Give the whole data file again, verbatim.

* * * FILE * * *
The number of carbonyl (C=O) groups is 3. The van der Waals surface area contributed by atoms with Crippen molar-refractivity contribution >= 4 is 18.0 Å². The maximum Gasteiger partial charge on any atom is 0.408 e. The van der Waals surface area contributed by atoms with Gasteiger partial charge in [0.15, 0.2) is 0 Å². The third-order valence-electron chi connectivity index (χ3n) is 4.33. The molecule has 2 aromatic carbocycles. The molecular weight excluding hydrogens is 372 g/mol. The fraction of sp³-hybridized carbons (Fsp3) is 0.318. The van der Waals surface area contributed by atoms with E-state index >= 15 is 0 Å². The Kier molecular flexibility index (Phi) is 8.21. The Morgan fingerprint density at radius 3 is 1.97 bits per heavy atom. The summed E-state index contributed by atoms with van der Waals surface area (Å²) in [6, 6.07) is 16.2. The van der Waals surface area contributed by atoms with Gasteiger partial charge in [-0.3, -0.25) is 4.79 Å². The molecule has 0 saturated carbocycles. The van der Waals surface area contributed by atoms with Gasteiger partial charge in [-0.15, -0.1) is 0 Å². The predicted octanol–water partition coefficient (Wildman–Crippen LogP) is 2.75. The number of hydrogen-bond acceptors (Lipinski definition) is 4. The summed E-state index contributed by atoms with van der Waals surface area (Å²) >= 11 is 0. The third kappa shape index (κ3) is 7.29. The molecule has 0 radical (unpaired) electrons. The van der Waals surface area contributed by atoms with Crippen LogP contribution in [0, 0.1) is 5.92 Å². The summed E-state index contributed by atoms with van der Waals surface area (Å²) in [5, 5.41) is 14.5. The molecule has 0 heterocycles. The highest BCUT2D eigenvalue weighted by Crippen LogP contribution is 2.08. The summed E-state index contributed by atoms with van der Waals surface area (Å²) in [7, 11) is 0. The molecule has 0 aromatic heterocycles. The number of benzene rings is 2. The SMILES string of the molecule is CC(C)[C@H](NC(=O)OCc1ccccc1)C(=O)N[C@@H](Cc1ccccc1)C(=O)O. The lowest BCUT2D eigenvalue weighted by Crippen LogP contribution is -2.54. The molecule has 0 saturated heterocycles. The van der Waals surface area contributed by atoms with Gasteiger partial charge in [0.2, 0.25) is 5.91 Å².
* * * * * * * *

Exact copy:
The number of carbonyl (C=O) groups is 3. The van der Waals surface area contributed by atoms with Crippen molar-refractivity contribution >= 4 is 18.0 Å². The maximum Gasteiger partial charge on any atom is 0.408 e. The van der Waals surface area contributed by atoms with Gasteiger partial charge in [0.15, 0.2) is 0 Å². The third-order valence-electron chi connectivity index (χ3n) is 4.33. The molecule has 2 aromatic carbocycles. The molecular weight excluding hydrogens is 372 g/mol. The fraction of sp³-hybridized carbons (Fsp3) is 0.318. The van der Waals surface area contributed by atoms with E-state index >= 15 is 0 Å². The Kier molecular flexibility index (Phi) is 8.21. The Morgan fingerprint density at radius 3 is 1.97 bits per heavy atom. The summed E-state index contributed by atoms with van der Waals surface area (Å²) in [6, 6.07) is 16.2. The van der Waals surface area contributed by atoms with Gasteiger partial charge in [-0.3, -0.25) is 4.79 Å². The molecule has 0 saturated carbocycles. The van der Waals surface area contributed by atoms with Gasteiger partial charge in [-0.15, -0.1) is 0 Å². The predicted octanol–water partition coefficient (Wildman–Crippen LogP) is 2.75. The number of hydrogen-bond acceptors (Lipinski definition) is 4. The summed E-state index contributed by atoms with van der Waals surface area (Å²) >= 11 is 0. The third kappa shape index (κ3) is 7.29. The molecule has 0 radical (unpaired) electrons. The van der Waals surface area contributed by atoms with Crippen LogP contribution in [0, 0.1) is 5.92 Å². The summed E-state index contributed by atoms with van der Waals surface area (Å²) in [5, 5.41) is 14.5. The molecule has 0 heterocycles. The highest BCUT2D eigenvalue weighted by Crippen LogP contribution is 2.08. The summed E-state index contributed by atoms with van der Waals surface area (Å²) in [7, 11) is 0. The molecule has 0 aromatic heterocycles. The number of benzene rings is 2. The SMILES string of the molecule is CC(C)[C@H](NC(=O)OCc1ccccc1)C(=O)N[C@@H](Cc1ccccc1)C(=O)O. The lowest BCUT2D eigenvalue weighted by Crippen LogP contribution is -2.54. The molecule has 0 saturated heterocycles. The van der Waals surface area contributed by atoms with Gasteiger partial charge in [0.2, 0.25) is 5.91 Å².